Around this time in January of 2017, Bank of Uganda was busy in talks with DFCU bank to ‘buy’ Crane Bank then under statutory management.
Crane Bank had been taken over on October 20 2016 and BoU disposed it off on January 20 2017 to DFCU bank at a give away price. Although the stated price was sh200 billion, many people still believe BoU donated Crane Bank to DFCU, which is today regarded as the worst business deal in Uganda’s recent history!
Crane Bank then valued at more than sh1.2 trillion was offered on Sh200 billion loan, with extra pecks such as buildings to ‘entice’ DFCU.
It is more than three years of this story running in media regularly but with new twists and turns, the latest being an investor in DFCU unable to complete the sale of their shares because of the errors committed in the transaction of Crane bank, a mistake which as been highlighted now and again, but erring officials failed to find a manner to reverse it.
Recently, the Commonwealth Development Corporation (CDC) Group, a British firm owning a stake of 9.97 shares in dfcu Bank, agreed to sale to the Danish Development Finance Institution, the Investment Fund for Development Countries (IFU). These are international bodies that pay attention to detail and respect corporate governance practices.
So, when documents were reviewed, anomalies arose, and one of them is the absence of Bank of Uganda Board minutes regarding the purchase of Crane Bank.
DFCU bank might want to generate the minutes which were clearly indicated in the Parliament probe that they never existed, but they also know the right to do. They need to review the Crane Bank transaction with clear headed people on their and Bank of Uganda side. And agreed to right the wrong of Crane bank. This is going back through the rigorous review of audit of Crane Bank in operation, and offer shareholders their worth and walk away in peace.
Failure to do so, although Bank of Uganda closed down Crane bank in 2016, its ‘ghost’ has refused to leave the corridors of both the seller and buyer.
It has hit Bank of Uganda hard, and this is what is faced by dfcu Ltd, the parent company of dfcu Bank which on December 19, 2019 announced that CDC Group was to sell 74,580,276 shares which make up 9.97 per cent of the total 748, 144,033 ordinary shares in the company. I predicted, more investor will suffer similar problem now and, in the future, if BoU and DFCU bosses continue lying to themselves that all is well, and this wrong is not corrected.
The deal to buy Crane Bank which catapulted DFCU to the second biggest bank in the country, is the Achilles heel, that is preventing it to run as fast as it should for bank of its present size.
Already, DFCU has closed over 20 branches and plans to “lay off half of their staffs” are underway. This comes after dfcu Bank last year asked Bank of Uganda to take back titles for the 48 properties that belong to Meera Investments Ltd of city tycoon Sudhir Ruparelia.
On top of the above, the demands of the Danish Development Finance Institution Danish Company IFU are not helping matters.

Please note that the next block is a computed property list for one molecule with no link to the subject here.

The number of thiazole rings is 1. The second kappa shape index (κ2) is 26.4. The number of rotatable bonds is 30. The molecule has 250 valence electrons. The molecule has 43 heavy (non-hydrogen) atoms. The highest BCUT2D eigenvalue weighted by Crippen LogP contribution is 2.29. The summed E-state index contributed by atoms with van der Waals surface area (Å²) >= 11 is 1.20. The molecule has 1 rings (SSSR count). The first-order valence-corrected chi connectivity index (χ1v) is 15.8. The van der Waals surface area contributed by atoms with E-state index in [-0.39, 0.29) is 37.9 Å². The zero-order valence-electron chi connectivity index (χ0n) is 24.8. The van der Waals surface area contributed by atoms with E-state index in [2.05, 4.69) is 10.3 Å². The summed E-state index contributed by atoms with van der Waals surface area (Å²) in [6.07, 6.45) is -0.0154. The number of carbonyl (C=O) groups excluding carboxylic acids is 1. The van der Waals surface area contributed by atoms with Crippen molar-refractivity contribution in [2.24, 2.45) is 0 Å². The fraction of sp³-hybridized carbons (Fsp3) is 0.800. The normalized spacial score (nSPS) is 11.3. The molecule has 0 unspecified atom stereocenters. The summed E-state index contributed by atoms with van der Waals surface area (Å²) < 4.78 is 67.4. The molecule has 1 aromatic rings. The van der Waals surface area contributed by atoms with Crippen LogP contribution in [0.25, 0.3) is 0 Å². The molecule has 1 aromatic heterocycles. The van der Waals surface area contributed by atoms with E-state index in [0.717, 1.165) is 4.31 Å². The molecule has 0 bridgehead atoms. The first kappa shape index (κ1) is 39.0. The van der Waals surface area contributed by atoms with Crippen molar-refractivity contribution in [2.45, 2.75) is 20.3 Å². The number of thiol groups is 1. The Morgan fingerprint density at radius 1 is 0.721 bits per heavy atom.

Reports indicate that officials close to this matter want to find a way for Parliament’s Committee on Commissions, Statutory Authorities and State Enterprises (COSASE) to revise the earlier report which found the glittering mistakes made by BoU chiefs who sold Crane Bank without minutes nor inventory. But the report has been tabled before the House and the Hansard cannot be edited.
It took the legal world by surprise that MMKAS Advocates who were the transaction advisers acting on behalf of BoU didn’t see this coming. MMKAS were hired by Mrs Justine Bagyenda at Shs 930 million to offer financial advisory services on the closure of Crane bank.
So, when COSASE investigated the controversial sale of the seven commercial banks between 1993 and October 20, 2016 by Bank of Uganda, findings confirmed the fears of the Auditor General who expressed similar complaints earlier in his report. DFCU is walking backwards.
It is clear Bank of Uganda acted in absence of regulations, guidelines and policies in the sale of Crane Bank and that is the wrong which should be corrected. No short cuts.
AG Muwanga noted in his report that,’ in the absence of guidelines and negotiation minutes, I could not determine how BoU selected the best evaluated bidder and how the terms of the P&A were determined’.
So far we know that Bank of Uganda received interest from 13 financial institutions that wanted to buy Crane Bank but only two submitted bids and DFCU was given the green light to buy Crane Bank without negotiation minutes leading to the Purchase & Assumption agreement (P&A).
Even if Bank of Uganda could want to help ‘forge’ the minutes, a report in Parliament showing minutes were missing is a large elephant sitting in the way of this deal, because it can cause Parliament to explode.
Yet the people who were instrumental in closing the Crane Bank deal, such as Ms Justine Bagyenda, who was the central bank’s Executive Director for supervision and Dr Louis Kasekende, the deputy governor have since left the Bank in acrimony and therefore cannot be brought back to act on BoU behalf. The same goes to Juma Kisaame, who was the CEO of DFCU and Jimmy Mugerwa who was the board chairman. The duo has since left the commercial bank, which is now stuck and pondering the messed-up future.
BoU and DFCU can exorcise the Crane Bank ghost, by talking to the ghost owners. That is the only out of this mess, and that is if they are interested in getting out the mess.
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